Unlike in the erythroid lineages where the expression of stage-specific Hbs can be used to determine the ontogeny phase, this type of readout is not available in the MK lineage. There are, however, intrinsic differences between megakaryocytic cells derived at different sites during ontogeny. For instance, polyploidy is a measure of ontogeny in vivo as yolk sack MK exhibits low ploidy (4–8N), whereas adult MK reach >64N [14, 169, 170]. Besides the lower polyploidization, the number of Plts that are produced follows the same trend from a low number per MK in embryonic/fetal tissues too high numbers of in adult MK, linking polyploidization and MK size to Plts production [170]. However, ploidy levels and Plt production in vitro are generally lower compared to their in vivo counterparts; therefore, it is not a good marker to access iPSC-MK development stages. The current best approach would be to use data from erythroid cultures and their ontogeny stage/wave and extrapolated this to the MK development because of their close relationship. However, investigation of purified megakaryocytic cultures of defined ontogeny stages through, e.g., RNAseq or mass spectrometry could yield specific makers.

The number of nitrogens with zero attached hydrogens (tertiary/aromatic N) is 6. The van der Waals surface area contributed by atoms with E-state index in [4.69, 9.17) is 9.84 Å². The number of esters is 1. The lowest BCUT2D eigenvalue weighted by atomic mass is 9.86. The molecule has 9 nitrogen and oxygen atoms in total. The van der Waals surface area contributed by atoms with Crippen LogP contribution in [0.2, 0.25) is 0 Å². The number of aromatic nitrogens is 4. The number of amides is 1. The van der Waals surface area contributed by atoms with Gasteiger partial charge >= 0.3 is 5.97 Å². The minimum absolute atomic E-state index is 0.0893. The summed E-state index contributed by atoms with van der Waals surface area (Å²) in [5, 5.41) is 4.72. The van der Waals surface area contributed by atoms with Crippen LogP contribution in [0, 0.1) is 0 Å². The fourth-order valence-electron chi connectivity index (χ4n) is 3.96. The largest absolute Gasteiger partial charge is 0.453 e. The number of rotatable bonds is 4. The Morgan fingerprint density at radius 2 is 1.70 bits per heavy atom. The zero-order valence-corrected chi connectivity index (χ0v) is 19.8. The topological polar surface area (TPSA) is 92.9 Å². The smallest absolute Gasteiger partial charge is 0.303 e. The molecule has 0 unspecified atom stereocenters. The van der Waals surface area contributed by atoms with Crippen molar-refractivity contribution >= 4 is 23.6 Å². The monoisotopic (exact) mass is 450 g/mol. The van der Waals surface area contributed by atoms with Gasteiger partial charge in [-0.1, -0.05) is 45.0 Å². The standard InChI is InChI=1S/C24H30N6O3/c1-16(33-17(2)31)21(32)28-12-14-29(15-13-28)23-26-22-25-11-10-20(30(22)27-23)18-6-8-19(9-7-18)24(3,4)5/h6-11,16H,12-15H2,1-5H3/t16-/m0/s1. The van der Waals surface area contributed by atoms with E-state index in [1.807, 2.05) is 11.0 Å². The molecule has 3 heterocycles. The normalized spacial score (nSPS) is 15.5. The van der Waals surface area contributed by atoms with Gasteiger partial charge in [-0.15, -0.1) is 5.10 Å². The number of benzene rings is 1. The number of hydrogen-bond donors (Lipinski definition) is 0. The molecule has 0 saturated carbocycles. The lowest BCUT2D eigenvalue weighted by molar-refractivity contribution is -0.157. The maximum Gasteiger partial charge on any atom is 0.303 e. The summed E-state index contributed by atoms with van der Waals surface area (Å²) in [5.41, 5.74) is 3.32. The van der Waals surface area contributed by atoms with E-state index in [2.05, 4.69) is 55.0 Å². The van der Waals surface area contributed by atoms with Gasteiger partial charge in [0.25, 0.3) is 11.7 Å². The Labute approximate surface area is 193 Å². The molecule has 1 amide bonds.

2.4.3. Expansion potential/yield of iPSC-erythroid/MK cells